Millionaire Tax - 4% Surtax
The new tax package also closes a loophole to the Millionaire’s tax where married taxpayers who file joint returns for federal tax purposes are also required to file jointly for Massachusetts income tax purposes. This prevents a married couple from filing separately for Massachusetts income tax purposes and spreading their income between them for the millionaires’ surtax. However, this mandate is not effective until 2024, so there are still tax planning opportunities for married couples who expect to have taxable income over the $1 million threshold this year.

The Massachusetts Department of Revenue recently released a Frequently Asked Questions webpage addressing questions that taxpayers may have related to the Millionaire tax which includes calculation of the tax and income that is subject to this surtax. Below are some of the key items to note:

  • A Massachusetts taxpayer’s taxable income for purposes of the Millionaire tax is the sum of a taxpayer’s Parts A, B, and C taxable income. Part A represents short-term capital gains, interest and dividend income. Part B consists of taxable income that is not included in Parts A or C. Part C income includes long-term capital gains. For the purpose of determining the $1 million threshold for the surtax, a taxpayer’s taxable income from all three parts are added together. However, if the taxable income from any of these individual parts is negative, it will be treated as $0 instead. As such, only positive taxable income resulting from each of these parts will be added together for the purpose of this surtax calculation.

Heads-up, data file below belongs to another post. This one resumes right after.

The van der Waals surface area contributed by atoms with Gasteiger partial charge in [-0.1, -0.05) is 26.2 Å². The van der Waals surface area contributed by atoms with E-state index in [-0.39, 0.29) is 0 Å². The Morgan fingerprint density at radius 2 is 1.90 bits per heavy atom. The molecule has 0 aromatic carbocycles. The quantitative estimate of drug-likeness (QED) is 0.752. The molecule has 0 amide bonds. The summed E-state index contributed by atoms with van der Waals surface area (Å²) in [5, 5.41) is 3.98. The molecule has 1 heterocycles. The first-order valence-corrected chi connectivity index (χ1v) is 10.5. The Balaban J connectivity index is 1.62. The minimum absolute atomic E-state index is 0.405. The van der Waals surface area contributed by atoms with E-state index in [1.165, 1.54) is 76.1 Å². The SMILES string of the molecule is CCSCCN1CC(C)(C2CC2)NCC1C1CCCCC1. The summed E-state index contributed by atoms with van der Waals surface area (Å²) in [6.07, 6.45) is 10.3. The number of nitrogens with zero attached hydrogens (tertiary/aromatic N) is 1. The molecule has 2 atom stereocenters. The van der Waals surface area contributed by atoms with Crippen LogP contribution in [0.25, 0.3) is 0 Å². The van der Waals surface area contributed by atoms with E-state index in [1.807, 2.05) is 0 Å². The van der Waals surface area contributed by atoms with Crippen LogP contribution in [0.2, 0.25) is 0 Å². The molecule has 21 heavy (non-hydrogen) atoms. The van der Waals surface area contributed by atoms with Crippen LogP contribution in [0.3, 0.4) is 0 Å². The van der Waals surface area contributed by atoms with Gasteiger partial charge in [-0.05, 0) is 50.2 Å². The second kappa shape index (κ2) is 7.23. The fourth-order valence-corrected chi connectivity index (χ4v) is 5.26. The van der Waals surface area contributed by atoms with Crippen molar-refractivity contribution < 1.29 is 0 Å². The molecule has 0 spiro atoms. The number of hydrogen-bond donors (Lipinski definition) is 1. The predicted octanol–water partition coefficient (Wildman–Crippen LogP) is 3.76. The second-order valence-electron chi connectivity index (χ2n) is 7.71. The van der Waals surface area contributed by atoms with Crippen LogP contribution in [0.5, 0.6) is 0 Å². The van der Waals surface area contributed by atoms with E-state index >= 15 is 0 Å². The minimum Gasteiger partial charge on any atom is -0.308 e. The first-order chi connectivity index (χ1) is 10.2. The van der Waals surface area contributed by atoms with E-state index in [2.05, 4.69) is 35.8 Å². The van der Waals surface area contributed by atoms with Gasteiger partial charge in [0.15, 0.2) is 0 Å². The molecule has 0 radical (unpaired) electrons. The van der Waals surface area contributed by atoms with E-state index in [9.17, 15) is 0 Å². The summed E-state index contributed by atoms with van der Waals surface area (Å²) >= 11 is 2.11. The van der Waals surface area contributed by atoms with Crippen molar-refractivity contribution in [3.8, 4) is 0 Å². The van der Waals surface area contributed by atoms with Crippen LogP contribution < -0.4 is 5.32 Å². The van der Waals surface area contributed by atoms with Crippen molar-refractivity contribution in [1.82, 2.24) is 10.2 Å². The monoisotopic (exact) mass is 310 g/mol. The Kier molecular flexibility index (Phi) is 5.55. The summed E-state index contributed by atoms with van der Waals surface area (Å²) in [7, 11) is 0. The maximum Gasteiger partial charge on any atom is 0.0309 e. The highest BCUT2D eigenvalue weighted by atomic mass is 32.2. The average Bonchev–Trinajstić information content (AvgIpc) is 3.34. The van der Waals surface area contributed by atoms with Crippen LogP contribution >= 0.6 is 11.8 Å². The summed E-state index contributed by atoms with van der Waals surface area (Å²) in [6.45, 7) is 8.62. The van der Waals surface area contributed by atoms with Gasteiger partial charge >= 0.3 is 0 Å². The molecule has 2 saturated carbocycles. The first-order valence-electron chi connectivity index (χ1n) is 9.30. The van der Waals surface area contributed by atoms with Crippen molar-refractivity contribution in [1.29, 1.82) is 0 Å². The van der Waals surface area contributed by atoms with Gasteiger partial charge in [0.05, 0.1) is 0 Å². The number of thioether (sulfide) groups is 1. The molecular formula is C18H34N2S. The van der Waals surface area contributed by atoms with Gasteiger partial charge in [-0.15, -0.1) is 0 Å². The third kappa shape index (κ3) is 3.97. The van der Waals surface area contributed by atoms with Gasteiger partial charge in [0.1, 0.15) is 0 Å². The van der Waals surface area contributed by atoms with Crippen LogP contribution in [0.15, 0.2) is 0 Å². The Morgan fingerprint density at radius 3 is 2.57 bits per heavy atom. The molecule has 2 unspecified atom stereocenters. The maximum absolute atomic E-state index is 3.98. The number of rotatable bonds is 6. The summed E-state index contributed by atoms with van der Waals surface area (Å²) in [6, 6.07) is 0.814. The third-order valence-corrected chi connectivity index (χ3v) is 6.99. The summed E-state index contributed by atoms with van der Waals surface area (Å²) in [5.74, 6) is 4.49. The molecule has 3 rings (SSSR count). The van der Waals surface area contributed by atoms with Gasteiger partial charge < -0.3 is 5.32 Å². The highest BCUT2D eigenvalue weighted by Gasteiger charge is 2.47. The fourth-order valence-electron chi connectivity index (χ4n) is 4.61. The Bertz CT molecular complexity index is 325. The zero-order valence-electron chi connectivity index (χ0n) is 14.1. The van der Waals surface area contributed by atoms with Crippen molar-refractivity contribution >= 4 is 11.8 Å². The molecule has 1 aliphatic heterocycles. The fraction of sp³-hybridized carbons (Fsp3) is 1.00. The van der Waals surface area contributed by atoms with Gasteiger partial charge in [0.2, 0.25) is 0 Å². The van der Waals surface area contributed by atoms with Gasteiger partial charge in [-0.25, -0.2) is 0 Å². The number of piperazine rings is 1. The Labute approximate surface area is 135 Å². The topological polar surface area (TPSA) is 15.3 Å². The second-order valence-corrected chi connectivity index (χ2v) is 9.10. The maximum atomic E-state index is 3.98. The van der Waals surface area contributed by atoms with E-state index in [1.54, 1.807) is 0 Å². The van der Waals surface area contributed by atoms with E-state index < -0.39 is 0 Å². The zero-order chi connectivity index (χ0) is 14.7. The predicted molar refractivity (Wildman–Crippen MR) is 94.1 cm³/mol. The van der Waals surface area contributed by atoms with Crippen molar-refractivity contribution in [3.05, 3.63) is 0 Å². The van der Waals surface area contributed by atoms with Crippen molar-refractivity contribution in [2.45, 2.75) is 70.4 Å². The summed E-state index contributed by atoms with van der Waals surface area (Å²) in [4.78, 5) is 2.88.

• Income that is considered to be non-taxable for the purpose of the regular Massachusetts income tax will also be excluded from the calculation of the surtax. For example, interest income from U.S. Treasury and Massachusetts municipal obligations will not be included in the calculation of income that is subject to the surtax. Also, the portion of gain exclusion allowable for sale of primary residence that is not subject to the regular income tax is also excluded for the surtax computation.
  • The 4% surtax will be included as part of the estimated tax underpayment penalty calculation.
  • If an extension is being filed for the April deadline, this surtax will also need to be paid by then for determination of a valid extension. 

Charitable Contribution Deduction
Originally slated for 2021 tax year, there has been a long delay on the reenactment of the Massachusetts charitable tax deduction. This deduction has finally been reinstated for the 2023 tax year. Taxpayers who made eligible charitable donations can now take the deduction against their Massachusetts Part B taxable income, even for taxpayers who do not itemize deductions on their federal income tax returns. The charitable contribution must meet all the requirements for deductibility under the Internal Revenue Code 170. To the extent that there is any excess deduction for the tax year, the amount can be carried forward for up to five years. For those with annual income in excess of $1 million who will now be subject to a surtax of 4%, this deduction may soften the impact of the Millionaire tax.

Given all of the recent changes to Massachusetts estate and income tax laws, it is always prudent to speak with your tax professional and financial advisor on how these changes may impact you and to discuss any planning opportunities that may exist as a result of this legislation.